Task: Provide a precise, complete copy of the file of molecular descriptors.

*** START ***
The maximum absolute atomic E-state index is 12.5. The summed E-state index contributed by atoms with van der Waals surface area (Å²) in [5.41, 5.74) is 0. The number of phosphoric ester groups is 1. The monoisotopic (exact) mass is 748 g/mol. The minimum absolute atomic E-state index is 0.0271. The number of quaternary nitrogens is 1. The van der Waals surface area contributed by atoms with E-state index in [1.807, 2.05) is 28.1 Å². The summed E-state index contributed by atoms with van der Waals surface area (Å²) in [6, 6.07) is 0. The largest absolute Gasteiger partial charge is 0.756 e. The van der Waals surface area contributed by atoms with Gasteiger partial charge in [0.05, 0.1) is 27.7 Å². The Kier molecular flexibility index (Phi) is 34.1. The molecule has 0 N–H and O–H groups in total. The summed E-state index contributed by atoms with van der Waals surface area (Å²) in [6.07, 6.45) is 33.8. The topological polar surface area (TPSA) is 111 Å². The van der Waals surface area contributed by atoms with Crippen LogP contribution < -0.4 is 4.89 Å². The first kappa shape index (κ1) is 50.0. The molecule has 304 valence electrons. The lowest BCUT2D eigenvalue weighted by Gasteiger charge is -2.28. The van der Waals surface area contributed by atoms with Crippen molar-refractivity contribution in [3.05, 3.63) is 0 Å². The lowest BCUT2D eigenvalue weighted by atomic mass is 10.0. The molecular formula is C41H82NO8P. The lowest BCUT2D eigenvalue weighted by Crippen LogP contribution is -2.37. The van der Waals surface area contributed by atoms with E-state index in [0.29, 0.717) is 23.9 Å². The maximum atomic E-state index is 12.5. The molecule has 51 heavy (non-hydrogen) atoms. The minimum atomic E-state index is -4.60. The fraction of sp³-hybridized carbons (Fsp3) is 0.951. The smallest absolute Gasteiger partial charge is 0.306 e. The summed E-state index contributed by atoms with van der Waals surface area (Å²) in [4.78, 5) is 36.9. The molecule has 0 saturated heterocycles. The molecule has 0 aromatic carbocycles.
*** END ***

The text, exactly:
The maximum absolute atomic E-state index is 12.5. The summed E-state index contributed by atoms with van der Waals surface area (Å²) in [5.41, 5.74) is 0. The number of phosphoric ester groups is 1. The monoisotopic (exact) mass is 748 g/mol. The minimum absolute atomic E-state index is 0.0271. The number of quaternary nitrogens is 1. The van der Waals surface area contributed by atoms with E-state index in [1.807, 2.05) is 28.1 Å². The summed E-state index contributed by atoms with van der Waals surface area (Å²) in [6, 6.07) is 0. The largest absolute Gasteiger partial charge is 0.756 e. The van der Waals surface area contributed by atoms with Gasteiger partial charge in [0.05, 0.1) is 27.7 Å². The Kier molecular flexibility index (Phi) is 34.1. The molecule has 0 N–H and O–H groups in total. The summed E-state index contributed by atoms with van der Waals surface area (Å²) in [6.07, 6.45) is 33.8. The topological polar surface area (TPSA) is 111 Å². The van der Waals surface area contributed by atoms with Crippen LogP contribution < -0.4 is 4.89 Å². The first kappa shape index (κ1) is 50.0. The molecule has 304 valence electrons. The lowest BCUT2D eigenvalue weighted by Gasteiger charge is -2.28. The van der Waals surface area contributed by atoms with Crippen molar-refractivity contribution in [3.05, 3.63) is 0 Å². The lowest BCUT2D eigenvalue weighted by atomic mass is 10.0. The molecular formula is C41H82NO8P. The lowest BCUT2D eigenvalue weighted by Crippen LogP contribution is -2.37. The van der Waals surface area contributed by atoms with E-state index in [0.29, 0.717) is 23.9 Å². The maximum atomic E-state index is 12.5. The molecule has 51 heavy (non-hydrogen) atoms. The minimum atomic E-state index is -4.60. The fraction of sp³-hybridized carbons (Fsp3) is 0.951. The smallest absolute Gasteiger partial charge is 0.306 e. The summed E-state index contributed by atoms with van der Waals surface area (Å²) in [4.78, 5) is 36.9. The molecule has 0 saturated heterocycles. The molecule has 0 aromatic carbocycles.